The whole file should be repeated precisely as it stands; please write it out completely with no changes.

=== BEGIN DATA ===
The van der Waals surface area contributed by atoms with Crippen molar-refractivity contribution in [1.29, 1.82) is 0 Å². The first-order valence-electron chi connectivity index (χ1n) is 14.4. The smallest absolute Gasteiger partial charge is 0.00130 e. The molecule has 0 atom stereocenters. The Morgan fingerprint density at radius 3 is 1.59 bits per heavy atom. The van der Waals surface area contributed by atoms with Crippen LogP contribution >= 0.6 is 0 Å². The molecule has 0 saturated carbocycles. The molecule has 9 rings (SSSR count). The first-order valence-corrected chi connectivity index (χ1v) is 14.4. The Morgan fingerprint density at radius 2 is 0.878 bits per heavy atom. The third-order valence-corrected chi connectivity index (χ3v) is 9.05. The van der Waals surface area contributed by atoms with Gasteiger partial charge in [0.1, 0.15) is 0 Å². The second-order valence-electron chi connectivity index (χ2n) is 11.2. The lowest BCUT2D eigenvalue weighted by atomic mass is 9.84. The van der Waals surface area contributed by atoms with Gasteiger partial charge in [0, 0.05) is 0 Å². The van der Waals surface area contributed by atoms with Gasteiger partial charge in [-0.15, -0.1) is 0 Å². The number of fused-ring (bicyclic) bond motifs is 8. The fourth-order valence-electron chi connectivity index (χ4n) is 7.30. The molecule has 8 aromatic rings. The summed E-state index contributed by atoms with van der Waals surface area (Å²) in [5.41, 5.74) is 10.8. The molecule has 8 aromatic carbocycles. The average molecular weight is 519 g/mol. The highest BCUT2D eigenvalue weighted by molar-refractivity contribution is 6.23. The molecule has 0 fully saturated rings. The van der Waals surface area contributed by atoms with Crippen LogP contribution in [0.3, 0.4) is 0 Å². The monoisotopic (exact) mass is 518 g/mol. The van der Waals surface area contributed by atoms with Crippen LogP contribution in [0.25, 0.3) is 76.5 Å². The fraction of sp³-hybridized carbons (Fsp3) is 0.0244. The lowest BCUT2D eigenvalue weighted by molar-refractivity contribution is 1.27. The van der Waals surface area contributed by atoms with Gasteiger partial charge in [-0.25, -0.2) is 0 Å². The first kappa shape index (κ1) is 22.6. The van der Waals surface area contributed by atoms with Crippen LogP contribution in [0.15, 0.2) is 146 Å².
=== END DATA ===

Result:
The van der Waals surface area contributed by atoms with Crippen molar-refractivity contribution in [1.29, 1.82) is 0 Å². The first-order valence-electron chi connectivity index (χ1n) is 14.4. The smallest absolute Gasteiger partial charge is 0.00130 e. The molecule has 0 atom stereocenters. The Morgan fingerprint density at radius 3 is 1.59 bits per heavy atom. The van der Waals surface area contributed by atoms with Crippen LogP contribution >= 0.6 is 0 Å². The molecule has 0 saturated carbocycles. The molecule has 9 rings (SSSR count). The first-order valence-corrected chi connectivity index (χ1v) is 14.4. The Morgan fingerprint density at radius 2 is 0.878 bits per heavy atom. The third-order valence-corrected chi connectivity index (χ3v) is 9.05. The van der Waals surface area contributed by atoms with Gasteiger partial charge in [0.1, 0.15) is 0 Å². The second-order valence-electron chi connectivity index (χ2n) is 11.2. The lowest BCUT2D eigenvalue weighted by atomic mass is 9.84. The van der Waals surface area contributed by atoms with Gasteiger partial charge in [0, 0.05) is 0 Å². The van der Waals surface area contributed by atoms with Gasteiger partial charge in [-0.15, -0.1) is 0 Å². The number of fused-ring (bicyclic) bond motifs is 8. The fourth-order valence-electron chi connectivity index (χ4n) is 7.30. The molecule has 8 aromatic rings. The summed E-state index contributed by atoms with van der Waals surface area (Å²) in [5.41, 5.74) is 10.8. The molecule has 8 aromatic carbocycles. The average molecular weight is 519 g/mol. The highest BCUT2D eigenvalue weighted by molar-refractivity contribution is 6.23. The molecule has 0 fully saturated rings. The van der Waals surface area contributed by atoms with Crippen LogP contribution in [0.3, 0.4) is 0 Å². The monoisotopic (exact) mass is 518 g/mol. The van der Waals surface area contributed by atoms with Crippen LogP contribution in [0.25, 0.3) is 76.5 Å². The fraction of sp³-hybridized carbons (Fsp3) is 0.0244. The lowest BCUT2D eigenvalue weighted by molar-refractivity contribution is 1.27. The van der Waals surface area contributed by atoms with Gasteiger partial charge in [-0.25, -0.2) is 0 Å². The first kappa shape index (κ1) is 22.6. The van der Waals surface area contributed by atoms with Crippen LogP contribution in [0.15, 0.2) is 146 Å².